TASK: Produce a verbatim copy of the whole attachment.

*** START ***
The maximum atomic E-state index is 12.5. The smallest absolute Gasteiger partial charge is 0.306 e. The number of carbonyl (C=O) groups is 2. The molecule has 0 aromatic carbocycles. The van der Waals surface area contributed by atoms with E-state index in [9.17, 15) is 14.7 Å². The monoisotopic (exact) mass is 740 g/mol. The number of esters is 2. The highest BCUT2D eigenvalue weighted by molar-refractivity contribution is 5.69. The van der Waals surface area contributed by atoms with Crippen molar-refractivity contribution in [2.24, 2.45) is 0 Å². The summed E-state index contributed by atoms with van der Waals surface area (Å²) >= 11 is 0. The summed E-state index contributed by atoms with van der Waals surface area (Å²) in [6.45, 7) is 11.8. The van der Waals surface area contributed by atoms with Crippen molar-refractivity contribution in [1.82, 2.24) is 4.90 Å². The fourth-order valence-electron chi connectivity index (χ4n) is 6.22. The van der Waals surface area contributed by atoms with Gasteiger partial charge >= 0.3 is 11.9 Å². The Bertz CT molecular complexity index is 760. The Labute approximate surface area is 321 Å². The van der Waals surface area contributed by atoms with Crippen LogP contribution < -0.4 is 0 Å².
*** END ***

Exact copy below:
The maximum atomic E-state index is 12.5. The smallest absolute Gasteiger partial charge is 0.306 e. The number of carbonyl (C=O) groups is 2. The molecule has 0 aromatic carbocycles. The van der Waals surface area contributed by atoms with E-state index in [9.17, 15) is 14.7 Å². The monoisotopic (exact) mass is 740 g/mol. The number of esters is 2. The highest BCUT2D eigenvalue weighted by molar-refractivity contribution is 5.69. The van der Waals surface area contributed by atoms with Crippen molar-refractivity contribution in [2.24, 2.45) is 0 Å². The summed E-state index contributed by atoms with van der Waals surface area (Å²) >= 11 is 0. The summed E-state index contributed by atoms with van der Waals surface area (Å²) in [6.45, 7) is 11.8. The van der Waals surface area contributed by atoms with Crippen molar-refractivity contribution in [1.82, 2.24) is 4.90 Å². The fourth-order valence-electron chi connectivity index (χ4n) is 6.22. The van der Waals surface area contributed by atoms with Gasteiger partial charge >= 0.3 is 11.9 Å². The Bertz CT molecular complexity index is 760. The Labute approximate surface area is 321 Å². The van der Waals surface area contributed by atoms with Crippen LogP contribution < -0.4 is 0 Å².